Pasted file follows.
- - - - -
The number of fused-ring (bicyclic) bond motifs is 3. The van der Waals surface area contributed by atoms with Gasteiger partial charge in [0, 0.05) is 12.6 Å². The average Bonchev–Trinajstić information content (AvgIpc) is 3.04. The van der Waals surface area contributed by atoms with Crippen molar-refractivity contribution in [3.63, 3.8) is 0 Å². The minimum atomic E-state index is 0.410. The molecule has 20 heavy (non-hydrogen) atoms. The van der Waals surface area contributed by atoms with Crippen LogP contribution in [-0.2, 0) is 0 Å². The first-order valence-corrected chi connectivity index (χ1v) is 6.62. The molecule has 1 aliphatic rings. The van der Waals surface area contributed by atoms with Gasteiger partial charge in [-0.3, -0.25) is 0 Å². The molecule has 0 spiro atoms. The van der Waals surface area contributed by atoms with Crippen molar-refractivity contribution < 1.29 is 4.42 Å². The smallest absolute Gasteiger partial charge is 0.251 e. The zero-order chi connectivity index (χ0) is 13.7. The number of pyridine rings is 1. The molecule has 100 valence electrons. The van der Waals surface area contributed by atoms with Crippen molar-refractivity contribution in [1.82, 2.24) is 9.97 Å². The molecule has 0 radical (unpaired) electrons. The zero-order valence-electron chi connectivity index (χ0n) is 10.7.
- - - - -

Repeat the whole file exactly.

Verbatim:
The number of fused-ring (bicyclic) bond motifs is 3. The van der Waals surface area contributed by atoms with Gasteiger partial charge in [0, 0.05) is 12.6 Å². The average Bonchev–Trinajstić information content (AvgIpc) is 3.04. The van der Waals surface area contributed by atoms with Crippen molar-refractivity contribution in [3.63, 3.8) is 0 Å². The minimum atomic E-state index is 0.410. The molecule has 20 heavy (non-hydrogen) atoms. The van der Waals surface area contributed by atoms with Crippen LogP contribution in [-0.2, 0) is 0 Å². The first-order valence-corrected chi connectivity index (χ1v) is 6.62. The molecule has 1 aliphatic rings. The van der Waals surface area contributed by atoms with Gasteiger partial charge in [-0.3, -0.25) is 0 Å². The molecule has 0 spiro atoms. The van der Waals surface area contributed by atoms with Crippen molar-refractivity contribution < 1.29 is 4.42 Å². The smallest absolute Gasteiger partial charge is 0.251 e. The zero-order chi connectivity index (χ0) is 13.7. The number of pyridine rings is 1. The molecule has 100 valence electrons. The van der Waals surface area contributed by atoms with Crippen molar-refractivity contribution in [1.82, 2.24) is 9.97 Å². The molecule has 0 radical (unpaired) electrons. The zero-order valence-electron chi connectivity index (χ0n) is 10.7.